Facts on the ground, such as private companies’ 44% share of child mental health spending, make a mockery of ministers’ promises
The gap between what the government is saying about the NHS and what is actually happening is growing. When the health secretary, Matt Hancock, declared in January that there would be “no privatisation on my watch”, he was not announcing a change in policy but a continuation. Andrew Lansley’s 2012 reorganisation is recognised by Theresa May’s government as a failure, and ministers support NHS England’s goal of abolishing the compulsory tendering that it ushered in.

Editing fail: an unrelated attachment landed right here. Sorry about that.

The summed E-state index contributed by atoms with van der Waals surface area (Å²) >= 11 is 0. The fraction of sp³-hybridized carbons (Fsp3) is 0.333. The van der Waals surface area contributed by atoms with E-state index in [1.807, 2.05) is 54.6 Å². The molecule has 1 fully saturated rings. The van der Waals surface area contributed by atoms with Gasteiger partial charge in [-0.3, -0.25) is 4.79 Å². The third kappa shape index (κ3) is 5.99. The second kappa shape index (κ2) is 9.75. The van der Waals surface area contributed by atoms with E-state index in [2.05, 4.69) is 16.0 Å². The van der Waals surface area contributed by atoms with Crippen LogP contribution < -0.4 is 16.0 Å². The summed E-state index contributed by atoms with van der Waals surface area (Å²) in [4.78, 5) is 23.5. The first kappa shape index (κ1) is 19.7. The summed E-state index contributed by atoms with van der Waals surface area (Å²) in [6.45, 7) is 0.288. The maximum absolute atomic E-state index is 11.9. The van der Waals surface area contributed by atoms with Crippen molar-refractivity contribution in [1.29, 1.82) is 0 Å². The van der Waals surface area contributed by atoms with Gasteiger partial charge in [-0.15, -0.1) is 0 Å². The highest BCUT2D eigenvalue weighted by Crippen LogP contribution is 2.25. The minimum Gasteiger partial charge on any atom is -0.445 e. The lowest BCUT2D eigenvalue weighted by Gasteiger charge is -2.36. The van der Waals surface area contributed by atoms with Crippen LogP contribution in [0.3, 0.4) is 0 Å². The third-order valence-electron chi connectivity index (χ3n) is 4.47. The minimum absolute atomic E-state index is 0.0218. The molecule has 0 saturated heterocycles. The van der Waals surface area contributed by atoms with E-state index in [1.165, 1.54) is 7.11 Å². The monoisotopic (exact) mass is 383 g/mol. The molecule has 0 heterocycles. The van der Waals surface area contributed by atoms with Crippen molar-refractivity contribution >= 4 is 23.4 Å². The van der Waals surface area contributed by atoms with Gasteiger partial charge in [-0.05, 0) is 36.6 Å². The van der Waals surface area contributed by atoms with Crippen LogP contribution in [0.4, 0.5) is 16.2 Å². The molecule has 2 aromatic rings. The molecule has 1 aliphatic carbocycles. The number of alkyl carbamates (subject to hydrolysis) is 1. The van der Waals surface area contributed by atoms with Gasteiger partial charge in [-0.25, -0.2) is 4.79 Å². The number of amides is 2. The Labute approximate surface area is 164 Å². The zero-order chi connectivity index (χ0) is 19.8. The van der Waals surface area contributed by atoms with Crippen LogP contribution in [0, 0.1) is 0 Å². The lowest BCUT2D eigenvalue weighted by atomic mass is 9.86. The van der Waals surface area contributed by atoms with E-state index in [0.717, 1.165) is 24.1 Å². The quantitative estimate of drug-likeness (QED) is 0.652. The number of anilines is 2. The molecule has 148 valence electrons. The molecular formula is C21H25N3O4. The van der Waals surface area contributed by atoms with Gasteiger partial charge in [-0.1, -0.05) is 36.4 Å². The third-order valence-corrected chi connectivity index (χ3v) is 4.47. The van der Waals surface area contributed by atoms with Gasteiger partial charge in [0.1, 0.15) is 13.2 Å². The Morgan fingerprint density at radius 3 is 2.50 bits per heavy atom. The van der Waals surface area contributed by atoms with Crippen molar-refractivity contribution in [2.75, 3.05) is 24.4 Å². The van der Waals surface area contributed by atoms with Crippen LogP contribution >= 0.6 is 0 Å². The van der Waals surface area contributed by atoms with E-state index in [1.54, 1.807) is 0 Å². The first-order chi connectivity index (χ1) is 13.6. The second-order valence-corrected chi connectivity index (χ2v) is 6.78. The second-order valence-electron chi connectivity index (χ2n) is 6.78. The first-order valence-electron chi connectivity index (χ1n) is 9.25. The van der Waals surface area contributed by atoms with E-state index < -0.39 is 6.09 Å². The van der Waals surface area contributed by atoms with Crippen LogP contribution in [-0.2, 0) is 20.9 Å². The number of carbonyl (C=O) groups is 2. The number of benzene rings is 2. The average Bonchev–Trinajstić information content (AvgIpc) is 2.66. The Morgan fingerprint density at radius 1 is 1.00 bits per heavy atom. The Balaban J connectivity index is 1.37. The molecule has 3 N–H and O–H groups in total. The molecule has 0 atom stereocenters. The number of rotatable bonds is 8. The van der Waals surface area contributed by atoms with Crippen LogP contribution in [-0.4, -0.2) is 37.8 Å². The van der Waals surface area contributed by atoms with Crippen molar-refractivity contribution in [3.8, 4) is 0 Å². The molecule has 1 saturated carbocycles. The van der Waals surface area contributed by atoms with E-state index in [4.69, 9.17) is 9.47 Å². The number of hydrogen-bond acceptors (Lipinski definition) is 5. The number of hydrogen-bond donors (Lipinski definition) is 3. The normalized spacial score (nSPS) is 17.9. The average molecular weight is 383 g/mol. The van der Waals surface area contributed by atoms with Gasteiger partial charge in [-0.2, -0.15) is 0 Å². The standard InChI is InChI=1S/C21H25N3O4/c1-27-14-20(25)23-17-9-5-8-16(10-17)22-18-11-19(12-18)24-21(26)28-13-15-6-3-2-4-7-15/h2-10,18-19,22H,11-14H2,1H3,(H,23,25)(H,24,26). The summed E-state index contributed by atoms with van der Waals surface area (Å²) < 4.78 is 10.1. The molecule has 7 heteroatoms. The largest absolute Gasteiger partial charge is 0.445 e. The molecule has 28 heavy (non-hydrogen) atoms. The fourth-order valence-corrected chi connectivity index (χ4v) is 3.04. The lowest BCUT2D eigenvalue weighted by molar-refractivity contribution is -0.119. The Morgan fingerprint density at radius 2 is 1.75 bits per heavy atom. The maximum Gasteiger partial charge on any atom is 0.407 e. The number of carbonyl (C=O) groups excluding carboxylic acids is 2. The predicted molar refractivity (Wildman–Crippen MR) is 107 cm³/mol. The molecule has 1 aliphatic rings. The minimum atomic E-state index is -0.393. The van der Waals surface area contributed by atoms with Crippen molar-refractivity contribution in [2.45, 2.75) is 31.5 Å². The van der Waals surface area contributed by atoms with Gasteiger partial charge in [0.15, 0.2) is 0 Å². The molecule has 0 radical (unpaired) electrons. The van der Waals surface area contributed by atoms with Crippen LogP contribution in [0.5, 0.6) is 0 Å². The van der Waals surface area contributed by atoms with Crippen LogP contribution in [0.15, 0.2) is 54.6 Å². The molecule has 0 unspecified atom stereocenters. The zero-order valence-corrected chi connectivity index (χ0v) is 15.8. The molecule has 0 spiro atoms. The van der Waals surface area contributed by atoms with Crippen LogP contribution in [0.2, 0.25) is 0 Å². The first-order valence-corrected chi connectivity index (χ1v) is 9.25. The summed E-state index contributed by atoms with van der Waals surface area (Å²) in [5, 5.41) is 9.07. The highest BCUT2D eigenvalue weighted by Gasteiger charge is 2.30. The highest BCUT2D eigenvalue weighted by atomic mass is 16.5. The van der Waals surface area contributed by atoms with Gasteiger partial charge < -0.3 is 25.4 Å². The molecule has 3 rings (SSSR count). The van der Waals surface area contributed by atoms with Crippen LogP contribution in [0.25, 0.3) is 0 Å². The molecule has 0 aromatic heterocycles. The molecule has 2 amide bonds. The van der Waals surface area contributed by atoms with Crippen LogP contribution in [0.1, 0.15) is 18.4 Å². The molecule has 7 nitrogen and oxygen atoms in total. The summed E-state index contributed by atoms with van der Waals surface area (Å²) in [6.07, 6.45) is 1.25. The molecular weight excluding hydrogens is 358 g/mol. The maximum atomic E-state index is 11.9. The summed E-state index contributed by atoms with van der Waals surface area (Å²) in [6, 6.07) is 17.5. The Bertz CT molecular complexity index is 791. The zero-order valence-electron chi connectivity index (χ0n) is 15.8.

Whether a government led by Boris Johnson sticks by this policy remains to be seen. But even it does, the willingness to rein in profit-seeking companies by restricting competition is far from the whole story. Analysis of recent figures reveals a 14% rise in the amount of money going to profit-making companies over the past four years, up to a record £9.2bn in 2018-19 (a rise of more than £1bn from the £8.1bn spent on private healthcare in 2014-15). In some sectors the proportion of private spending is many times the overall average of 7.3%, with 44% of all spending on child and adolescent mental health going to private providers, and 30% of mental health budgets overall. In the controversial area of “locked ward rehabilitation”, where people are held as psychiatric inpatients, sometimes against their will and for years at a time, the private sector has held a share of the market as high as 97%.